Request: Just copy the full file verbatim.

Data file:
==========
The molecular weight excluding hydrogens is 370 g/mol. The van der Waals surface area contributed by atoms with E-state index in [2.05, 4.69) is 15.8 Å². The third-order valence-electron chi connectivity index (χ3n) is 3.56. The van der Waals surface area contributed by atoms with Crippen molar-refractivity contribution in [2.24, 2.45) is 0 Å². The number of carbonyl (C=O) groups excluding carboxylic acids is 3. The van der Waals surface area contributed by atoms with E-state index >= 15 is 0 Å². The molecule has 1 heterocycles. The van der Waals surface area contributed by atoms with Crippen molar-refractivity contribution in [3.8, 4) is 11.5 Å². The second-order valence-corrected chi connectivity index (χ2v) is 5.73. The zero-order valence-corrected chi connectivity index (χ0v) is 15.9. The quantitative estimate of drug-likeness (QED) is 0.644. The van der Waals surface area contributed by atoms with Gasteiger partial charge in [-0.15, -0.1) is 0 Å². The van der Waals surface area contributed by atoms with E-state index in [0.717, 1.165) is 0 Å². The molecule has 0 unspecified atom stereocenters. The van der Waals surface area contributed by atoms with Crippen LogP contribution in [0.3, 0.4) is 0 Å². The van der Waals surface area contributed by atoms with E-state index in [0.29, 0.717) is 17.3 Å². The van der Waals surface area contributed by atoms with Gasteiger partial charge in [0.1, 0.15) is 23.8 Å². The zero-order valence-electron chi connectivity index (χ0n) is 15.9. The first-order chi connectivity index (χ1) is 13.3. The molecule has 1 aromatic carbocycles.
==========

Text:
The molecular weight excluding hydrogens is 370 g/mol. The van der Waals surface area contributed by atoms with E-state index in [2.05, 4.69) is 15.8 Å². The third-order valence-electron chi connectivity index (χ3n) is 3.56. The van der Waals surface area contributed by atoms with Crippen molar-refractivity contribution in [2.24, 2.45) is 0 Å². The number of carbonyl (C=O) groups excluding carboxylic acids is 3. The van der Waals surface area contributed by atoms with E-state index >= 15 is 0 Å². The molecule has 1 heterocycles. The van der Waals surface area contributed by atoms with Crippen molar-refractivity contribution in [3.8, 4) is 11.5 Å². The second-order valence-corrected chi connectivity index (χ2v) is 5.73. The zero-order valence-corrected chi connectivity index (χ0v) is 15.9. The quantitative estimate of drug-likeness (QED) is 0.644. The van der Waals surface area contributed by atoms with Gasteiger partial charge in [-0.15, -0.1) is 0 Å². The van der Waals surface area contributed by atoms with E-state index in [0.717, 1.165) is 0 Å². The molecule has 0 unspecified atom stereocenters. The van der Waals surface area contributed by atoms with Crippen LogP contribution in [0.3, 0.4) is 0 Å². The van der Waals surface area contributed by atoms with E-state index in [0.29, 0.717) is 17.3 Å². The van der Waals surface area contributed by atoms with Gasteiger partial charge in [0.1, 0.15) is 23.8 Å². The zero-order valence-electron chi connectivity index (χ0n) is 15.9. The first-order chi connectivity index (χ1) is 13.3. The molecule has 1 aromatic carbocycles.